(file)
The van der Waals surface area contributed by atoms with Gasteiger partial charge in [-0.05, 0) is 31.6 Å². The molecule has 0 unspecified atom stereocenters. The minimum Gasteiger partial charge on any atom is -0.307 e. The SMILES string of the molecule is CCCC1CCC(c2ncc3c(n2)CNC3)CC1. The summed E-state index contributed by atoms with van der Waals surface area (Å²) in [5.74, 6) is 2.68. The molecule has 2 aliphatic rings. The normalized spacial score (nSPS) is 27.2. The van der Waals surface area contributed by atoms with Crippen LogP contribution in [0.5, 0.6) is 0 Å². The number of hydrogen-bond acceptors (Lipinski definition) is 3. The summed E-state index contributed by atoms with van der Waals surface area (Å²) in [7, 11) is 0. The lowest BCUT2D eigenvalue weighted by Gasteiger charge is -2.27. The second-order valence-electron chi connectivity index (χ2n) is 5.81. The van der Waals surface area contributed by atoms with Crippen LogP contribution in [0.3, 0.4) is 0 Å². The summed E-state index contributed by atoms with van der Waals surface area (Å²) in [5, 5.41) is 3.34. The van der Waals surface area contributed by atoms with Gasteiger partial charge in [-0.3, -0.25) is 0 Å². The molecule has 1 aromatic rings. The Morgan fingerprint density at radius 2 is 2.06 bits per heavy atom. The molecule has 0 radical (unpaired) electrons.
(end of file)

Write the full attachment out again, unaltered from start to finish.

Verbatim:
The van der Waals surface area contributed by atoms with Gasteiger partial charge in [-0.05, 0) is 31.6 Å². The molecule has 0 unspecified atom stereocenters. The minimum Gasteiger partial charge on any atom is -0.307 e. The SMILES string of the molecule is CCCC1CCC(c2ncc3c(n2)CNC3)CC1. The summed E-state index contributed by atoms with van der Waals surface area (Å²) in [5.74, 6) is 2.68. The molecule has 2 aliphatic rings. The normalized spacial score (nSPS) is 27.2. The van der Waals surface area contributed by atoms with Crippen LogP contribution in [0.5, 0.6) is 0 Å². The number of hydrogen-bond acceptors (Lipinski definition) is 3. The summed E-state index contributed by atoms with van der Waals surface area (Å²) in [7, 11) is 0. The lowest BCUT2D eigenvalue weighted by Gasteiger charge is -2.27. The second-order valence-electron chi connectivity index (χ2n) is 5.81. The van der Waals surface area contributed by atoms with Crippen LogP contribution in [0.3, 0.4) is 0 Å². The summed E-state index contributed by atoms with van der Waals surface area (Å²) in [5, 5.41) is 3.34. The van der Waals surface area contributed by atoms with Gasteiger partial charge in [-0.3, -0.25) is 0 Å². The molecule has 1 aromatic rings. The Morgan fingerprint density at radius 2 is 2.06 bits per heavy atom. The molecule has 0 radical (unpaired) electrons.